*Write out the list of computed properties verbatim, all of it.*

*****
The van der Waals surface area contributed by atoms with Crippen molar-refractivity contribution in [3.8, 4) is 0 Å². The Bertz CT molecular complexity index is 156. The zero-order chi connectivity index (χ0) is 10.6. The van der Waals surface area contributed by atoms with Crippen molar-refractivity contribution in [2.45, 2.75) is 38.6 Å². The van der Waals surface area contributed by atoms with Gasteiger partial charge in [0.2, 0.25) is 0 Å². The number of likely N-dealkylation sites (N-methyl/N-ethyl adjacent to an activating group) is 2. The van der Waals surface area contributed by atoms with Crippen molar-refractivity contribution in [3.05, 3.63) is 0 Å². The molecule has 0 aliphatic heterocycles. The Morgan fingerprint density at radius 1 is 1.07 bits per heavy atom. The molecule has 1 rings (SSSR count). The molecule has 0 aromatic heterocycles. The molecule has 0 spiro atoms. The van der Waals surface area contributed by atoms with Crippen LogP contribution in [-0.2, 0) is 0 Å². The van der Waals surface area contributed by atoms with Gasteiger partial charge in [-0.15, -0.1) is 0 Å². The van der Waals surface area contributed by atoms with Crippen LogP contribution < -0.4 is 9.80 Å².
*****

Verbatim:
The van der Waals surface area contributed by atoms with Crippen molar-refractivity contribution in [3.8, 4) is 0 Å². The Bertz CT molecular complexity index is 156. The zero-order chi connectivity index (χ0) is 10.6. The van der Waals surface area contributed by atoms with Crippen molar-refractivity contribution in [2.45, 2.75) is 38.6 Å². The van der Waals surface area contributed by atoms with Gasteiger partial charge in [0.2, 0.25) is 0 Å². The number of likely N-dealkylation sites (N-methyl/N-ethyl adjacent to an activating group) is 2. The van der Waals surface area contributed by atoms with Crippen molar-refractivity contribution in [3.05, 3.63) is 0 Å². The molecule has 0 aliphatic heterocycles. The Morgan fingerprint density at radius 1 is 1.07 bits per heavy atom. The molecule has 1 rings (SSSR count). The molecule has 0 aromatic heterocycles. The molecule has 0 spiro atoms. The van der Waals surface area contributed by atoms with Crippen LogP contribution in [-0.2, 0) is 0 Å². The van der Waals surface area contributed by atoms with Gasteiger partial charge in [-0.15, -0.1) is 0 Å². The van der Waals surface area contributed by atoms with Crippen LogP contribution < -0.4 is 9.80 Å².